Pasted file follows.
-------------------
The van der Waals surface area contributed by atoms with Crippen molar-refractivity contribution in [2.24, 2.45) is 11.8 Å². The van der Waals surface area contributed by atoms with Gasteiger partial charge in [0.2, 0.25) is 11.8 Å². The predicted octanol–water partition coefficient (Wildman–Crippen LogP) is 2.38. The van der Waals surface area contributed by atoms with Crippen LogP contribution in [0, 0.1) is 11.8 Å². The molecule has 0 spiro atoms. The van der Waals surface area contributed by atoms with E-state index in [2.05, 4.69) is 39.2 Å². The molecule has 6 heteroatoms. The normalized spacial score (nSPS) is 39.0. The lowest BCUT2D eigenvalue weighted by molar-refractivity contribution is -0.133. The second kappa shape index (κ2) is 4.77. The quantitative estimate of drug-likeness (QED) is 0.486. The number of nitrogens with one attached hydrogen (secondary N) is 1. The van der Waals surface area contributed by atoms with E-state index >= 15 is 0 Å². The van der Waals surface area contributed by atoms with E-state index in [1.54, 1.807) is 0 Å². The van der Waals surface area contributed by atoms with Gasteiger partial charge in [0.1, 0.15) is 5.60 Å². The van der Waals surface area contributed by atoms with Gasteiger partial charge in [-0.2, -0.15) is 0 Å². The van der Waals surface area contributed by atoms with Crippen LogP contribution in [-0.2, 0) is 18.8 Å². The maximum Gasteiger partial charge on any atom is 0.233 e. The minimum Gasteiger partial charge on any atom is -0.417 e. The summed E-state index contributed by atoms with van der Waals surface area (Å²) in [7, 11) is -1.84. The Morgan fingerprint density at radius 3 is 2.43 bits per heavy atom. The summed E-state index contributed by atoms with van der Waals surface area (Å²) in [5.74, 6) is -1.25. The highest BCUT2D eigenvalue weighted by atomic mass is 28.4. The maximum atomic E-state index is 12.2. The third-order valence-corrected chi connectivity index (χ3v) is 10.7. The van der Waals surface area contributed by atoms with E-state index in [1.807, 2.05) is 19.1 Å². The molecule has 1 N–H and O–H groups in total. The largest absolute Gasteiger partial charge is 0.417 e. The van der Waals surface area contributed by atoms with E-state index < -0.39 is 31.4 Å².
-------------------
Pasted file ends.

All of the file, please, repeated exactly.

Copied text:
The van der Waals surface area contributed by atoms with Crippen molar-refractivity contribution in [2.24, 2.45) is 11.8 Å². The van der Waals surface area contributed by atoms with Gasteiger partial charge in [0.2, 0.25) is 11.8 Å². The predicted octanol–water partition coefficient (Wildman–Crippen LogP) is 2.38. The van der Waals surface area contributed by atoms with Crippen LogP contribution in [0, 0.1) is 11.8 Å². The molecule has 0 spiro atoms. The van der Waals surface area contributed by atoms with E-state index in [2.05, 4.69) is 39.2 Å². The molecule has 6 heteroatoms. The normalized spacial score (nSPS) is 39.0. The lowest BCUT2D eigenvalue weighted by molar-refractivity contribution is -0.133. The second kappa shape index (κ2) is 4.77. The quantitative estimate of drug-likeness (QED) is 0.486. The number of nitrogens with one attached hydrogen (secondary N) is 1. The van der Waals surface area contributed by atoms with E-state index >= 15 is 0 Å². The van der Waals surface area contributed by atoms with E-state index in [1.54, 1.807) is 0 Å². The van der Waals surface area contributed by atoms with Gasteiger partial charge in [0.1, 0.15) is 5.60 Å². The van der Waals surface area contributed by atoms with Gasteiger partial charge in [-0.2, -0.15) is 0 Å². The van der Waals surface area contributed by atoms with Crippen LogP contribution in [-0.2, 0) is 18.8 Å². The maximum Gasteiger partial charge on any atom is 0.233 e. The minimum Gasteiger partial charge on any atom is -0.417 e. The summed E-state index contributed by atoms with van der Waals surface area (Å²) in [7, 11) is -1.84. The Morgan fingerprint density at radius 3 is 2.43 bits per heavy atom. The summed E-state index contributed by atoms with van der Waals surface area (Å²) in [5.74, 6) is -1.25. The highest BCUT2D eigenvalue weighted by atomic mass is 28.4. The maximum atomic E-state index is 12.2. The third-order valence-corrected chi connectivity index (χ3v) is 10.7. The van der Waals surface area contributed by atoms with E-state index in [1.807, 2.05) is 19.1 Å². The molecule has 1 N–H and O–H groups in total. The largest absolute Gasteiger partial charge is 0.417 e. The van der Waals surface area contributed by atoms with E-state index < -0.39 is 31.4 Å².